Where is God in the Midst of an Eating Disorder?
Where is God in the Midst of an Eating Disorder?
Categories: RECENT RESEARCH
Sara Newhard, M.A.
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An eating disorder can have a profound impact on one’s spirituality and can undermine faith leaving a woman wondering about God. We also know that spirituality plays a crucial role in the progression and recovery of an eating disorder.
Perhaps you are one who is in the midst of this battle with an eating disorder, perhaps you are a parent, spouse, sibling, or close friend of a loved one who is the midst of this battle for their life; or maybe you are a clinician walking alongside a client who is struggling with an eating disorder. This battle is complex, painful, life threatening and yet there is also tremendous hope.
There is significant evidence that integrating faith and addressing spirituality within the framework of a solid, evidence based eating disorder treatment is powerful. Several common themes that often surface in this complex relationship between an eating disorder and one’s spirituality include interpersonal interactions and connections with others and God as well as issues of worth and identity, suffering, forgiveness, meaning and purpose.
It is well known that family therapy and building healthy social support is a crucial component of eating disorder treatment. As connections with family and friends become healthier, experiences that are profoundly spiritual begin to happen as individuals begin to receive or give compassion, grace, love, and acceptance. These connections also help reduce shame, which is described as the belief that something is inherently wrong with oneself. This perception diminishes in the presence of acceptance, connection, and vulnerability. Therefore, connection with safe, trusted people who authentically and consistently communicate value and worth help individuals to begin to believe that they can receive grace, compassion and love. Overtime, they can learn to extend this same love, grace, and compassion to themselves.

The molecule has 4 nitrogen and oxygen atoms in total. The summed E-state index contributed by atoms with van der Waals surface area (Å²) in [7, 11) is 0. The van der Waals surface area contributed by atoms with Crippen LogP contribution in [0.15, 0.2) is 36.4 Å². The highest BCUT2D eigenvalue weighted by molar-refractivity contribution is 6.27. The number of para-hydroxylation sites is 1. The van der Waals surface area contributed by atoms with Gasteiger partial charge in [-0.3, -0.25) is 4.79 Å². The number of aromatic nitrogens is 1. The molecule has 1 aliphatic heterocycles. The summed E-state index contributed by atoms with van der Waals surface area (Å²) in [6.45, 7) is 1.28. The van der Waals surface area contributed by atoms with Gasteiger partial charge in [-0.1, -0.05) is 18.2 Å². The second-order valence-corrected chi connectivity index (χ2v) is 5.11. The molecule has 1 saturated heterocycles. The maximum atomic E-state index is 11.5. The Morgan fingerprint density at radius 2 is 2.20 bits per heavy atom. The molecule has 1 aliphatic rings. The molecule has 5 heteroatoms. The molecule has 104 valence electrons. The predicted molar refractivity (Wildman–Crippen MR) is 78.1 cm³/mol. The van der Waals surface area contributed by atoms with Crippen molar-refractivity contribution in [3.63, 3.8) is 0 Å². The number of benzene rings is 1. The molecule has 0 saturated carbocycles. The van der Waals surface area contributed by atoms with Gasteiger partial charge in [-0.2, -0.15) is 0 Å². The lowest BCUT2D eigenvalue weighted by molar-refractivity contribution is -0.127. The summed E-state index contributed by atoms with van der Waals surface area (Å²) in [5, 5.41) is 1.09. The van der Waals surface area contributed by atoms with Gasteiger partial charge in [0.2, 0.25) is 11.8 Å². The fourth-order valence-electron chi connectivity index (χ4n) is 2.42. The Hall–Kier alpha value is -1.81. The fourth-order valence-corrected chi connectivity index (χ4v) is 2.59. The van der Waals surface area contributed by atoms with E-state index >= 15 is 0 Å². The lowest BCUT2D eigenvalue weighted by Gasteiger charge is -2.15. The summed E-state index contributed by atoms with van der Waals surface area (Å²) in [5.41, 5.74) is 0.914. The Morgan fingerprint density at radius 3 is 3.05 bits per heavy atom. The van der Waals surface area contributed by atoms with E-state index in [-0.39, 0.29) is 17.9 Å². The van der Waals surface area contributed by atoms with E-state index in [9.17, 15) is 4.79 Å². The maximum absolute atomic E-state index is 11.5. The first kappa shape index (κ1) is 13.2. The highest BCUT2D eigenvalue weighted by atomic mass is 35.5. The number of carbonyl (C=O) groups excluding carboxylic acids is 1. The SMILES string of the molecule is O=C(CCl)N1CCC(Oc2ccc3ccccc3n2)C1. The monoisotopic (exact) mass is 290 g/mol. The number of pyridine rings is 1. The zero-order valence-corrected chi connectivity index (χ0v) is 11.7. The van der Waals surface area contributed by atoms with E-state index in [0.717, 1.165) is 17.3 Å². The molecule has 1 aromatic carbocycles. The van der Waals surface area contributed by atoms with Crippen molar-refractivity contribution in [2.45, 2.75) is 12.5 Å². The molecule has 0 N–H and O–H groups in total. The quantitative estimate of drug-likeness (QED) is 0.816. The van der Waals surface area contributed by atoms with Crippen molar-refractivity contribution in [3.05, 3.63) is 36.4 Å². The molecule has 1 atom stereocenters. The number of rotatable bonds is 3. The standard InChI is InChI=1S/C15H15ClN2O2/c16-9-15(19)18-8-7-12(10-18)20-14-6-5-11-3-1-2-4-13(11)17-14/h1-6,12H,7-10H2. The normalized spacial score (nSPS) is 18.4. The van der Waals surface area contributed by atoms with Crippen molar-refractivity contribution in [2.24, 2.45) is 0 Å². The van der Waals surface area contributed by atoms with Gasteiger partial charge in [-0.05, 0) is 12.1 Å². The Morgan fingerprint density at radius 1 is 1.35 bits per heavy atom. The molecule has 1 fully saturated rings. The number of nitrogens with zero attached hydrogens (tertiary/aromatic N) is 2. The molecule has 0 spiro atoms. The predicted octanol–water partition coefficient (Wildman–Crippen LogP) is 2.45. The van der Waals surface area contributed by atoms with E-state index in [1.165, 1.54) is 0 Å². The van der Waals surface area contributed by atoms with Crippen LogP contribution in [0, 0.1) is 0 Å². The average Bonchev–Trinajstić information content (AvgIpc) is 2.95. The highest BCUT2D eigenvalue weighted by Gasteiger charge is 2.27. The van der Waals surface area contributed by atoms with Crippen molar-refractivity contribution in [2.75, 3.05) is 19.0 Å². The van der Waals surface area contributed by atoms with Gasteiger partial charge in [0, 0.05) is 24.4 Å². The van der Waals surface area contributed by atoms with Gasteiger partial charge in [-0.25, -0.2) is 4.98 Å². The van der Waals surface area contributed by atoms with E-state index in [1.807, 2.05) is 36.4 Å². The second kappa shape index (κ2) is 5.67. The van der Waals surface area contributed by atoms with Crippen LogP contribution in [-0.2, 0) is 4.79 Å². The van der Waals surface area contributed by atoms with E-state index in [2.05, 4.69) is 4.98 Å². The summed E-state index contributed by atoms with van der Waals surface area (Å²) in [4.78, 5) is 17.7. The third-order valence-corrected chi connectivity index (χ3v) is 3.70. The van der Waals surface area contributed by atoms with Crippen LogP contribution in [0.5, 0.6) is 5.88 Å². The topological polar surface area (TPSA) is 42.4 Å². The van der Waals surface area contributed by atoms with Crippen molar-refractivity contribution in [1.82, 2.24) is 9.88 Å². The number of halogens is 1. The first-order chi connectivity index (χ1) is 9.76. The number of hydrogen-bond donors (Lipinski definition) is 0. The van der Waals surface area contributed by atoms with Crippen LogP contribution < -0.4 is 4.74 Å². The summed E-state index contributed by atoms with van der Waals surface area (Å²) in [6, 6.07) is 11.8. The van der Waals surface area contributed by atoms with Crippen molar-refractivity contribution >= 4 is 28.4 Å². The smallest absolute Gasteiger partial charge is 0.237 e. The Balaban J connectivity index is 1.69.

One’s connection with God is also a powerful force. A man or woman may cognitively know that God loves them, and yet have a limited emotional experience of feeling His love or interest in them. Activities that foster this “felt sense” of God’s love and presence may include listening to songs that speak of His love and care, writing Jesus an honest letter about one’s feelings, asking Him questions, and using art as a means of communicating with God.
Regarding issues of identity, it is often difficult for individuals to see themselves as separate from their eating disorder. This may take many forms such as feeling that their primary identity is that they are “good” at restricting, or perhaps feeling intense shame that they are nothing beyond their binging or purging. They may know that loved ones see so much more in them, but they struggle to believe any other reality. This work around identity may include examining truths such as one’s identity in Christ and highlighting that this truth is based on God’s view of them (articulated in Scripture) and it is not based on the individual’s feelings or others view of them. This work around identity may also include interventions addressing the necessity of receiving and accepting God’s love as an intentional action and decision.